Affective and perceptual responses during reduced-exertion high-intensity interval training (REHIT)

Preeyaphorn Songsorn, Noel Brick, Ben Fitzpatrick, Sinead Fitzpatrick, Gary McDermott, CM McClean, Gareth Davison, Niels B J Vollaard, Richard Metcalfe

Research output: Contribution to journalArticle

Abstract

We have previously demonstrated that reduced-exertion high-intensity interval training (REHIT) is a genuinely time-efficient exercise strategy for improving cardiometabolic health. Here, we examined the affective and perceptual responses to REHIT. Eight young men and women (age 21 ± 1 y, BMI 24.9 ± 2.1 m/kg2, V̇O2max 39 ± 10 ml/kg/min) and 11 men with type 2 diabetes (T2D; age 52 ± 6 y, BMI 29.7 ± 3.1 m/kg2, V̇O2max 29 ± 5 ml/kg/min) took part in three-arm crossover trials with RPE and affective valence measured during, and enjoyment and exercise preferences measured following either: 1) REHIT (2 × 20-s sprints in a 10-min exercise session), 2) HIIT (10 × 1-min efforts) and 3) 30 min MICT. Furthermore, 19 young men and women (age 25 ± 6 y, BMI 24 ± 4 m/kg2, V̇O2max 34 ± 8 ml/kg/min) completed a 6-week REHIT intervention with affective valence during an acute REHIT session measured before and after training. Affect decreases (briefly) during REHIT, but recovers rapidly, and the decline is not significantly different when compared to MICT or HIIT in either healthy participants or T2D patients. Young sedentary participants reported similar levels of enjoyment for REHIT, MICT and HIIT, but 7 out of 8 had a preference for REHIT. Conversely, T2D patients tended to report lower levels of enjoyment with REHIT compared with MICT. The decrease in affective valence observed during an acute REHIT session was significantly attenuated following training. We conclude that affective and perceptual responses to REHIT are no more negative compared to those associated with MICT or HIIT, refuting claims that supramaximal sprint interval training protocols are associated with inherent negative responses.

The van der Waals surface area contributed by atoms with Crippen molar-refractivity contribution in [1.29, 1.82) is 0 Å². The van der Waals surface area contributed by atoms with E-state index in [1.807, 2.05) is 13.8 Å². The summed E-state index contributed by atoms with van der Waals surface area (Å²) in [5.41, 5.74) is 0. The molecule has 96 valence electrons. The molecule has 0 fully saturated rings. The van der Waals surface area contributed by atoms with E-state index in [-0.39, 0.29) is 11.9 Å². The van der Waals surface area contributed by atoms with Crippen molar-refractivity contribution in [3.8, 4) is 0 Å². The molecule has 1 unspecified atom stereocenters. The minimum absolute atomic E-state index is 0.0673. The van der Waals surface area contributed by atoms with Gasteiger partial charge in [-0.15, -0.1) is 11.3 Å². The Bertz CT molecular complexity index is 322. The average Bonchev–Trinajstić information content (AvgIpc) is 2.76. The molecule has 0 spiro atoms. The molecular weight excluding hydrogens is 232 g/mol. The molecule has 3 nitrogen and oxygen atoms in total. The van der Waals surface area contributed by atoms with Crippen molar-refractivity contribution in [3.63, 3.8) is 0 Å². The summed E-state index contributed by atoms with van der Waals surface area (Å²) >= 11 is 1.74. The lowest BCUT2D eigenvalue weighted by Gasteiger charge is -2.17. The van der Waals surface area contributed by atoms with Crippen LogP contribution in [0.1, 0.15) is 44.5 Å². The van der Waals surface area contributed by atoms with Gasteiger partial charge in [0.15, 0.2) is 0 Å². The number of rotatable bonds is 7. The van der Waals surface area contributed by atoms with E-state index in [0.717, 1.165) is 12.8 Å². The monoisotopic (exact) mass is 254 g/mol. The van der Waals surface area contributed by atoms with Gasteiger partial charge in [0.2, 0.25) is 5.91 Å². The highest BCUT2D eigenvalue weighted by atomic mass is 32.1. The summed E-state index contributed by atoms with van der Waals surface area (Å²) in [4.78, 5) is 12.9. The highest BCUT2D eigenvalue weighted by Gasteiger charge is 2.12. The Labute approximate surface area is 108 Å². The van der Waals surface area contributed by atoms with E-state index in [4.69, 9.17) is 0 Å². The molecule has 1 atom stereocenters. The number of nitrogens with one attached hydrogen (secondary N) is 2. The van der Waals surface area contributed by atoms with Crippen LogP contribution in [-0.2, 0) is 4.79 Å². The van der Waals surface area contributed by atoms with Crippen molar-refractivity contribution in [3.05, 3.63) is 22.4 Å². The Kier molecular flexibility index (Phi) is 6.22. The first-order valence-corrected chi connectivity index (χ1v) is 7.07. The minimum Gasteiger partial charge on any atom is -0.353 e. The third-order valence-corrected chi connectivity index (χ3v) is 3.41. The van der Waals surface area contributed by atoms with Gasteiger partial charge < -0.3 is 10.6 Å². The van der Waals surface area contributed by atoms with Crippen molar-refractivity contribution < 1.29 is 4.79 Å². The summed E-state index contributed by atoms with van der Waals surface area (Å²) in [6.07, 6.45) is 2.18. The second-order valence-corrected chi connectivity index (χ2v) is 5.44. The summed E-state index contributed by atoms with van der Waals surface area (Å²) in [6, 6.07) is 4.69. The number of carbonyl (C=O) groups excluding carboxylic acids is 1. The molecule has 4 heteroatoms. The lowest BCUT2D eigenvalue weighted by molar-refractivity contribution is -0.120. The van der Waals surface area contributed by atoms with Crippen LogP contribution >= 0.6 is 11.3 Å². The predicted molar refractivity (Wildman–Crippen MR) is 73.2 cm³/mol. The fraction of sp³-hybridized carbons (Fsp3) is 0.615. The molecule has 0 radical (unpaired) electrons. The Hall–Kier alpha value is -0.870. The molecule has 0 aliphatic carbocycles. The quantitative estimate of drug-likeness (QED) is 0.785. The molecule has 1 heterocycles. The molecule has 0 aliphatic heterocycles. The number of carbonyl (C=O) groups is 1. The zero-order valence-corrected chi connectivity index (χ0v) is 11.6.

Original languageEnglish
JournalInternational Journal of Sport and Exercise Psychology
Early online date19 Mar 2019
DOIs
Publication statusE-pub ahead of print - 19 Mar 2019

Keywords

  • Exercise
  • Interval Training
  • Affect
  • Perceived Exertion

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